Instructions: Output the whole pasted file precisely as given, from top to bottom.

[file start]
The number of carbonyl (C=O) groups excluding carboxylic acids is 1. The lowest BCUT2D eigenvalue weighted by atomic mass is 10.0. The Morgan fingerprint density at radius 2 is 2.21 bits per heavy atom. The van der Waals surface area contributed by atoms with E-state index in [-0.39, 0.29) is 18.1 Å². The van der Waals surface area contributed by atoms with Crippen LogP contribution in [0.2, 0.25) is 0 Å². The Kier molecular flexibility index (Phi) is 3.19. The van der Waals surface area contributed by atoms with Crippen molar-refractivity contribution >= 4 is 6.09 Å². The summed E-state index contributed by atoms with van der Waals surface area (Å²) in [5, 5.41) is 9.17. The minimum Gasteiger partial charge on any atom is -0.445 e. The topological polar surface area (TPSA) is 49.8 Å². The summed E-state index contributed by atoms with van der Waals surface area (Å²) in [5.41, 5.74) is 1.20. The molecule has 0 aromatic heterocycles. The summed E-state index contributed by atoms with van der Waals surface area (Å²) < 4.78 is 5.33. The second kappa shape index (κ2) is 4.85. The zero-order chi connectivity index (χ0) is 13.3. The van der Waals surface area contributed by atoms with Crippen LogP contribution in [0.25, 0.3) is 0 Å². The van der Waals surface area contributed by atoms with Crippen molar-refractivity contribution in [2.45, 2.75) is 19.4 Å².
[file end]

The number of carbonyl (C=O) groups excluding carboxylic acids is 1. The lowest BCUT2D eigenvalue weighted by atomic mass is 10.0. The Morgan fingerprint density at radius 2 is 2.21 bits per heavy atom. The van der Waals surface area contributed by atoms with E-state index in [-0.39, 0.29) is 18.1 Å². The van der Waals surface area contributed by atoms with Crippen LogP contribution in [0.2, 0.25) is 0 Å². The Kier molecular flexibility index (Phi) is 3.19. The van der Waals surface area contributed by atoms with Crippen molar-refractivity contribution >= 4 is 6.09 Å². The summed E-state index contributed by atoms with van der Waals surface area (Å²) in [5, 5.41) is 9.17. The minimum Gasteiger partial charge on any atom is -0.445 e. The topological polar surface area (TPSA) is 49.8 Å². The summed E-state index contributed by atoms with van der Waals surface area (Å²) in [5.41, 5.74) is 1.20. The molecule has 0 aromatic heterocycles. The summed E-state index contributed by atoms with van der Waals surface area (Å²) < 4.78 is 5.33. The second kappa shape index (κ2) is 4.85. The zero-order chi connectivity index (χ0) is 13.3. The van der Waals surface area contributed by atoms with Crippen LogP contribution in [0.25, 0.3) is 0 Å². The van der Waals surface area contributed by atoms with Crippen molar-refractivity contribution in [2.45, 2.75) is 19.4 Å².